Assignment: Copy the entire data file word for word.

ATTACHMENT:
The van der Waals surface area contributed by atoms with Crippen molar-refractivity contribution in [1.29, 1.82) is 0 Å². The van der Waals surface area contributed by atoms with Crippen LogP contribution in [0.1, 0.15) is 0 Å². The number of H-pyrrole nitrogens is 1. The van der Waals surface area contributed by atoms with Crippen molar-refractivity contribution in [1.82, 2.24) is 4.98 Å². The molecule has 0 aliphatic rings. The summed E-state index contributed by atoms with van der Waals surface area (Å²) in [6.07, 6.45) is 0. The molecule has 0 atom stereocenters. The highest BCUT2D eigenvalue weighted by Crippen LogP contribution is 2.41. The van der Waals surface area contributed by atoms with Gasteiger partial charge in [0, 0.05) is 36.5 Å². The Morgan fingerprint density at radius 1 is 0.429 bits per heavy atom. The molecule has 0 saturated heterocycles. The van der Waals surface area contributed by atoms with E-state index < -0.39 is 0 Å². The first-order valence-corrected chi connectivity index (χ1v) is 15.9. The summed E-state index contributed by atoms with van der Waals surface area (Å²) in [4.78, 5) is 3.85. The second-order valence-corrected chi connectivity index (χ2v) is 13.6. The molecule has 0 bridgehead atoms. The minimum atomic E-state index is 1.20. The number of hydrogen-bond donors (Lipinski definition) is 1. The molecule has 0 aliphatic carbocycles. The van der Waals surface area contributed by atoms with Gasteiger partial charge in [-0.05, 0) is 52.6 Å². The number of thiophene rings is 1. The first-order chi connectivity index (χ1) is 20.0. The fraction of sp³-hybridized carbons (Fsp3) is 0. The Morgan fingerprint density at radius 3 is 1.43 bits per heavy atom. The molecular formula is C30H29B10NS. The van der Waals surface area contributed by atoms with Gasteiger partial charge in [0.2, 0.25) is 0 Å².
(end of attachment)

The van der Waals surface area contributed by atoms with Crippen molar-refractivity contribution in [1.29, 1.82) is 0 Å². The van der Waals surface area contributed by atoms with Crippen LogP contribution in [0.1, 0.15) is 0 Å². The number of H-pyrrole nitrogens is 1. The van der Waals surface area contributed by atoms with Crippen molar-refractivity contribution in [1.82, 2.24) is 4.98 Å². The molecule has 0 aliphatic rings. The summed E-state index contributed by atoms with van der Waals surface area (Å²) in [6.07, 6.45) is 0. The molecule has 0 atom stereocenters. The highest BCUT2D eigenvalue weighted by Crippen LogP contribution is 2.41. The van der Waals surface area contributed by atoms with Gasteiger partial charge in [0, 0.05) is 36.5 Å². The Morgan fingerprint density at radius 1 is 0.429 bits per heavy atom. The molecule has 0 saturated heterocycles. The van der Waals surface area contributed by atoms with E-state index < -0.39 is 0 Å². The first-order valence-corrected chi connectivity index (χ1v) is 15.9. The summed E-state index contributed by atoms with van der Waals surface area (Å²) in [4.78, 5) is 3.85. The second-order valence-corrected chi connectivity index (χ2v) is 13.6. The molecule has 0 bridgehead atoms. The minimum atomic E-state index is 1.20. The number of hydrogen-bond donors (Lipinski definition) is 1. The molecule has 0 aliphatic carbocycles. The van der Waals surface area contributed by atoms with Gasteiger partial charge in [-0.05, 0) is 52.6 Å². The number of thiophene rings is 1. The first-order chi connectivity index (χ1) is 20.0. The fraction of sp³-hybridized carbons (Fsp3) is 0. The Morgan fingerprint density at radius 3 is 1.43 bits per heavy atom. The molecular formula is C30H29B10NS. The van der Waals surface area contributed by atoms with Gasteiger partial charge in [0.2, 0.25) is 0 Å².